November 21, 2002
Q: My great-great-grandfather's will orders that his tenements be sold and the proceeds distributed among his heirs. Since he lived in rural New Jersey in the 1850s, am I correct in assuming that this really referred to tenant farms (instead of crowded buildings of recent immigrants)? In an earlier census, which doesn't list individual names, he has something like 73 people in his household. This greatly exceeds the size of his family at the time and I suspect that this suggested something more like tenant farms. I would appreciate any insight anyone else has. -- Carol Ann
Where to Turn
I think that it is a good idea for genealogists to invest in copies of Black's Law Dictionary as well as Tabor's Medical Dictionary. These books offer all the terms we are likely to find when working in any type of medical record or legal document, including probate and land records. Of course, we often need a regular dictionary to understand what we are reading but generally we understand enough, especially of the legal terms, to get the gist of the meaning.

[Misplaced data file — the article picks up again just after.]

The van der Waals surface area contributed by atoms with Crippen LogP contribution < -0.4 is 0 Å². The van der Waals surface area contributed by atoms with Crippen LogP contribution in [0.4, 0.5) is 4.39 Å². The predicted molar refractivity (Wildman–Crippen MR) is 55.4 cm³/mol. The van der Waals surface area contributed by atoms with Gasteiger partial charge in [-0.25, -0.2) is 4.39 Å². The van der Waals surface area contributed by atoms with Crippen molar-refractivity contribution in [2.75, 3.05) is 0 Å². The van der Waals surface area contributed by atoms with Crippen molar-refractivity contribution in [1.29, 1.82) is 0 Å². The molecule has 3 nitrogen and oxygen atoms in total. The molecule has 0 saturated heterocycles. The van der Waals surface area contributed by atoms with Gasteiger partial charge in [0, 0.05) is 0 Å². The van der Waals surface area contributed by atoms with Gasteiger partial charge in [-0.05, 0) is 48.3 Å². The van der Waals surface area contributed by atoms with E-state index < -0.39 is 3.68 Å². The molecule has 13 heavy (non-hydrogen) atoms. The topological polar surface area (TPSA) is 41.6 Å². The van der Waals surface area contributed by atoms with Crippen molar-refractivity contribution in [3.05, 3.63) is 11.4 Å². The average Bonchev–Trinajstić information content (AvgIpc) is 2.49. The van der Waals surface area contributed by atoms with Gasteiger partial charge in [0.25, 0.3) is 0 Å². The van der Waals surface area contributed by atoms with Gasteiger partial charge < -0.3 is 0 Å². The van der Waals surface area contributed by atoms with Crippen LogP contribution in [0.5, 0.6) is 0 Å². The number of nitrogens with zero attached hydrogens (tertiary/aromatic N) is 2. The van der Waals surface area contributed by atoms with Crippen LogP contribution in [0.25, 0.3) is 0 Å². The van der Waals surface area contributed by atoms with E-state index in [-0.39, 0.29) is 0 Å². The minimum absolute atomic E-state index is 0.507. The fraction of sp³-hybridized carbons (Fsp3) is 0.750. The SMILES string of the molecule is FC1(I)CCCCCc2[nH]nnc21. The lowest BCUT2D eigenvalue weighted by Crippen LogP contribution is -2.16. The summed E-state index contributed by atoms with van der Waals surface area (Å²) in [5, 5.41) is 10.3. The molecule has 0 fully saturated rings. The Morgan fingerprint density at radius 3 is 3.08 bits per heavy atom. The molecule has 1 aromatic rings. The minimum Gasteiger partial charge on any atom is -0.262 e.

There are also some online dictionaries that you will want to add to your list of Favorites or Bookmarks, for when you are online and find these terms.
There are also many good translators and foreign language dictionaries.
What Does Tenement Mean?
In searching both Dictionary.com and Law.com's Dictionary site, I found the following definitions:
So, What is a Tenement?
It would appear that a tenement is any real property including land and buildings. So it would appear in your ancestor's will that he was authorizing the sale of all of his holdings, which may have been tenant farms as you suspected or it could be just real property that he has acquired in his lifetime.
Regardless of what type, it looks like you will want to spend some time in the land records to find the disbursements of the land, and then see if you can find the probate packet or estate file for your ancestor to see how the monies made on the sales were disbursed.
Genealogy requires us to search in many different types of records from easy-to-read family letters to the more difficult legal documents such as deeds and probate records. Armed with a few good dictionaries, you should be able to find the answer to most questions about words.The Complete Idiot's Guide to Online Genealogy, now in its second edition. She is the author of four how-to guides on Family Tree Maker. In late 2001, she wrote The Genealogist's Computer Companion. She is a contributing editor to Biography Magazine with her "Celebrity Roots" column and a contributing writer to The History Channel Magazine. Her latest book is Finding Your Famous and Infamous Ancestors. She may be contacted at email@example.com.
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